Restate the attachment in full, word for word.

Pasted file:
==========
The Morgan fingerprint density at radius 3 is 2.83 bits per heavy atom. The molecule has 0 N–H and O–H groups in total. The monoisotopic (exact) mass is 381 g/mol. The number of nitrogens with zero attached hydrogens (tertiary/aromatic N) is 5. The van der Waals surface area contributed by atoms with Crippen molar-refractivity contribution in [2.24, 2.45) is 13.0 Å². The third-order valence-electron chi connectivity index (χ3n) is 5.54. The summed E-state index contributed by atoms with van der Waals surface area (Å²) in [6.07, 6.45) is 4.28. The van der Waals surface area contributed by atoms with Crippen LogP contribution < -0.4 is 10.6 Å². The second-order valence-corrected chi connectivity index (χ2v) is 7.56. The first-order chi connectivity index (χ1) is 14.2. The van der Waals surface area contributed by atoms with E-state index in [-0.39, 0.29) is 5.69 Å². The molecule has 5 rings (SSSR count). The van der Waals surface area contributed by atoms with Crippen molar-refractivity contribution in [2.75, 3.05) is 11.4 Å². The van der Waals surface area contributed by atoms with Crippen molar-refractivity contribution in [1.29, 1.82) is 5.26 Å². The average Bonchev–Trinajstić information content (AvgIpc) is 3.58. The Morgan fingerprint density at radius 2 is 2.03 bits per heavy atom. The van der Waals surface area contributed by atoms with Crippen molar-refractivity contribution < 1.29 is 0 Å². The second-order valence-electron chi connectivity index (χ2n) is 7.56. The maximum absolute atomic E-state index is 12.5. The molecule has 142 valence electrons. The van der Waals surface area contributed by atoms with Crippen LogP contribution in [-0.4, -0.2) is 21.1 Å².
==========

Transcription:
The Morgan fingerprint density at radius 3 is 2.83 bits per heavy atom. The molecule has 0 N–H and O–H groups in total. The monoisotopic (exact) mass is 381 g/mol. The number of nitrogens with zero attached hydrogens (tertiary/aromatic N) is 5. The van der Waals surface area contributed by atoms with Crippen molar-refractivity contribution in [2.24, 2.45) is 13.0 Å². The third-order valence-electron chi connectivity index (χ3n) is 5.54. The summed E-state index contributed by atoms with van der Waals surface area (Å²) in [6.07, 6.45) is 4.28. The van der Waals surface area contributed by atoms with Crippen LogP contribution < -0.4 is 10.6 Å². The second-order valence-corrected chi connectivity index (χ2v) is 7.56. The first-order chi connectivity index (χ1) is 14.2. The van der Waals surface area contributed by atoms with E-state index in [-0.39, 0.29) is 5.69 Å². The molecule has 5 rings (SSSR count). The van der Waals surface area contributed by atoms with Crippen molar-refractivity contribution in [2.75, 3.05) is 11.4 Å². The van der Waals surface area contributed by atoms with Crippen molar-refractivity contribution in [1.29, 1.82) is 5.26 Å². The average Bonchev–Trinajstić information content (AvgIpc) is 3.58. The Morgan fingerprint density at radius 2 is 2.03 bits per heavy atom. The van der Waals surface area contributed by atoms with Crippen molar-refractivity contribution < 1.29 is 0 Å². The second-order valence-electron chi connectivity index (χ2n) is 7.56. The maximum absolute atomic E-state index is 12.5. The molecule has 142 valence electrons. The van der Waals surface area contributed by atoms with Crippen LogP contribution in [-0.4, -0.2) is 21.1 Å².